Fissured Jar, Wood-Fired, by George Gledhill; Payette, ID. Natural Clay, & Natural Ash Glazing caused by 3 days of Wood-firing in the fire box of George's Anagama Kiln in 2005. A large fissure had occurred in firing which turned out to be a serendipitous accident. H. 15"(38cm) x Dia. 11.5"(29cm.) The beauty of this piece is dynamic in depicting the force of the kiln fire, yet still quiet in its naturalness. It is truly a one-of-kind piece that demonstrates the spirit of Zen. It can stand alone as a sculptural piece or better yet, still contain a botanical arrangement.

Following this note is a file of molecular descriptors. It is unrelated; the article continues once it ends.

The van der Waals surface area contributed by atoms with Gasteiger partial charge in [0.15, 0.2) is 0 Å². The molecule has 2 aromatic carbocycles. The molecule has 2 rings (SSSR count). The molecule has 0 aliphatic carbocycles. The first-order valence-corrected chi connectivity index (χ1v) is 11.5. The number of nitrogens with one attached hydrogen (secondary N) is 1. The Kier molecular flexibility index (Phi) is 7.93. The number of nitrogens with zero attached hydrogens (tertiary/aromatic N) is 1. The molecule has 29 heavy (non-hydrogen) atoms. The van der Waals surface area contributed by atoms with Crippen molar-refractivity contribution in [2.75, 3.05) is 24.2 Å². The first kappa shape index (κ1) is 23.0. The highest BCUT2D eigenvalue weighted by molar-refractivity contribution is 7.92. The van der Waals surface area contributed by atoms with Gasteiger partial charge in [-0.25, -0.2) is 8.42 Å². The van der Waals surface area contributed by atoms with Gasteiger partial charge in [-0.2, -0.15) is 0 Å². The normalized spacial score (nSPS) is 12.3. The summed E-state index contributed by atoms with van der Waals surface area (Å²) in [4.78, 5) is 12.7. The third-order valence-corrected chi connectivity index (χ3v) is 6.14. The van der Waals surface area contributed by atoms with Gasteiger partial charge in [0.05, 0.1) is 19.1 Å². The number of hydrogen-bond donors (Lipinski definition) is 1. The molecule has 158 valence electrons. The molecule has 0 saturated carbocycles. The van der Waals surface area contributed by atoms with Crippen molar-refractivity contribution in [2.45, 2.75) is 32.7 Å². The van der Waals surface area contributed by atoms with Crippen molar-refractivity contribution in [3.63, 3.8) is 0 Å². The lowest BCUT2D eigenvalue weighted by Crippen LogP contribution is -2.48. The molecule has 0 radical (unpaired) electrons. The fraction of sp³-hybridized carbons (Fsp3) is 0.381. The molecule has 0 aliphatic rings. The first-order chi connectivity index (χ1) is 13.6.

There have been several influences to George Gledhill’s ceramic work. Buddhism has been a guiding force in life for many years, and George even visits local prisons to teach the Dharma to inmates. Through pottery and Buddhism, he was exposed to Tea practitioners who complimented his work and encouraged him to produce Tea wares. Their introduction to the world of Tea Ceremony has helped to shape much of his recent work. In the past, George served in the Peace Corps in Bolivia, working with local potters and using only materials available locally. They dug all of the clay, made the bricks, built the kilns, and formulated glazes from whatever materials they could find. The only firing fuel was wood. This experience led to a great respect for the results of working with unprocessed materials, and especially for the magical qualities of wood firing a “primitive” kiln. Many of George's pots are fired in a noborigama (climbing kiln) built by George in 2012, on his farm in Payette, Idaho. The kiln has been named Shozangama (Pine Mountain Kiln.)They are created using mainly raw materials available in the Pacific Northwest. The whole process is marked by a great deal of physical labor, but this is the only way to get the results he desires.